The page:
It’s nearly impossible to learn the ropes of songwriting or instruments at all until you’ve learned a few cover songs.
Besides, the benefits of familiarizing yourself with covers and recording them are your own are three-fold:
- Covers are an awesome way to get noticed and discovered in the social space: many musicians have exploded in popularity due to YouTube covers, for example
- You pick up on song structure and the concept of chord progressions and transitions, all essential pieces of songwriting
- The more covers you learn, the more ideas and inspiration you have for your own songwriting repertoire
That said, recording your own covers and ensuring that they stand out to potential listeners means taking the songs of others and making them your own. If you’re looking to record betters covers, consider the following six pieces of personalizing someone else’s track and giving it your own vibe.
Pick the Right Songs
For starters, you need to pick songs that both complement your voice and aren’t completely overdone. While there’s nothing wrong with covering popular or conventional songs, consider also learning some deep cuts from a band. Pulling from a list of infamously over-covered songs such as The Beatles’ “Yesterday” won’t do much to set your cover sets apart from the crowd.
Play With Your Presets
Much of your covers’ ability to stand out boils down to production. When recording, strive to make adjustments to your presets beyond the default settings to fine-tune your distinct tone. Furthermore, you can pull new sounds from this ultimate list of free massive presets to give yourself even more tones and styles to add to your repertoire.
Try a New Tempo
Sometimes speeding up or slowing down a track is the most straightforward way to put your own spin on a cover. For example, modern punk rock mixes of 80’s songs are traditionally popular and make for some totally off-the-wall covers. On the flip side, Lady Gaga’s stripped down piano version of her own “Poker Face” is said to exceed that the original due to its soul and simplicity. You never know what effect a new tempo might have until you try for yourself.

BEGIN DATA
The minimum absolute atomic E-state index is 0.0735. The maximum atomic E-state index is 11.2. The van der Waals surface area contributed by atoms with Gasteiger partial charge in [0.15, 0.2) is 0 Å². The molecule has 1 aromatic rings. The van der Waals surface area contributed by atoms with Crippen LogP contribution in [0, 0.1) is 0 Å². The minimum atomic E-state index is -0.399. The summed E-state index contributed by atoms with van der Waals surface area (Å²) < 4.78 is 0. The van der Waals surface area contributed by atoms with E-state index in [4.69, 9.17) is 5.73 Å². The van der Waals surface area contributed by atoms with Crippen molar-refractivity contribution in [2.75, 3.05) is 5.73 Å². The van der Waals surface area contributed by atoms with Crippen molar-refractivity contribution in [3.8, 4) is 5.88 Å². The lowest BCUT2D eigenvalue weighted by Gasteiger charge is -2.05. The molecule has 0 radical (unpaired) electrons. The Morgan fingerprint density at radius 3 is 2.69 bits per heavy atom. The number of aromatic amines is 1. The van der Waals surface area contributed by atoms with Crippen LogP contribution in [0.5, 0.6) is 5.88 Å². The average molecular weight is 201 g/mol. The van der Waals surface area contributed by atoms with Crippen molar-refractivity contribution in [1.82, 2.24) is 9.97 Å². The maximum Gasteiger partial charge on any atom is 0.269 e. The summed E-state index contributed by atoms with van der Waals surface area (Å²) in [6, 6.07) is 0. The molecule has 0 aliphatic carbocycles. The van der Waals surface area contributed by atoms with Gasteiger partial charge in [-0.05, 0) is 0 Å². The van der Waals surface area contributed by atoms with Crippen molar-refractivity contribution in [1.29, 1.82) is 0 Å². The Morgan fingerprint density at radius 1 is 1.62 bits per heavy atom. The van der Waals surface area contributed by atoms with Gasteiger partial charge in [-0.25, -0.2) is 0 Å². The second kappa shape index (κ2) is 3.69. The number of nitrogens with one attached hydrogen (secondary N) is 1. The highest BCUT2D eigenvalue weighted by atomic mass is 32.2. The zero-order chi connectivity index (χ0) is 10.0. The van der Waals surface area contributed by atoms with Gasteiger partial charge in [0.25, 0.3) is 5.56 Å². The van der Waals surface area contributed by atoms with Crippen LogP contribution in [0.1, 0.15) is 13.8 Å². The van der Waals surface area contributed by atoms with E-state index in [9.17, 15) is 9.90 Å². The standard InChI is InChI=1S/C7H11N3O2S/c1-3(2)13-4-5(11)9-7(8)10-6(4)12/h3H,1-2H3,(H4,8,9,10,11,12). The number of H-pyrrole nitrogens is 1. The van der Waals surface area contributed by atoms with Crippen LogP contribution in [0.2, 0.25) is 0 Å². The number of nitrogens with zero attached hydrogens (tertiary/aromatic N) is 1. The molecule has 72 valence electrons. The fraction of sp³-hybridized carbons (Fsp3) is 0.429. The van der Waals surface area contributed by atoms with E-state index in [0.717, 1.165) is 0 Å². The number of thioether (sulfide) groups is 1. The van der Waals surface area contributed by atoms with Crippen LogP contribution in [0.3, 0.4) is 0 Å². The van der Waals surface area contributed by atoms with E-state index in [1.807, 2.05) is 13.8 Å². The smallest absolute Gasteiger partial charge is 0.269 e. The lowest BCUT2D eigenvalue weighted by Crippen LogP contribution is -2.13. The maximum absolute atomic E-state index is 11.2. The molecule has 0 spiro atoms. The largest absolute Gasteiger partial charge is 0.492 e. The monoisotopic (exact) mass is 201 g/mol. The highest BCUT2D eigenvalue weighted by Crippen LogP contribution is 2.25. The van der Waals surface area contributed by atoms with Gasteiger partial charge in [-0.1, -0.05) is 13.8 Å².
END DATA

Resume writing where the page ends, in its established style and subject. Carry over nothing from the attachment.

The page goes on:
Vary Your Melody
Making small adjustments to meter and melody is another smart way to put a personal touch on a cover track. Finding variations of a melody may require some practice, but breathes new life into a classic song in a way that’s striking but respectful of the original. Just make sure not to overdo or make drastic changes as fans familiar with the original might be turned off by your interpretation.
Throw in Some New Instruments
There’s no rule saying you can’t use a guitar in your cover where there was a piano in the original track, right? Covers such as Jimi Hendrix’s guitar-only rendition of the “Star-Spangled Banner” are a testament to the power of trying out new instruments to achieve new sounds.
Don’t Create a Complete Imitation
Combining all of the aforementioned tips, don’t simply parrot your desired cover note-for-note. Perfectly recreating the original song strips it of any potential personality and doesn’t give listeners a reason to check out your song in the first place.
Recording covers is a fairly straightforward process; however, making them your own requires a bit more attention to detail. By sticking to these tips, you can lay down cover songs with your signature sound while still complimenting the original.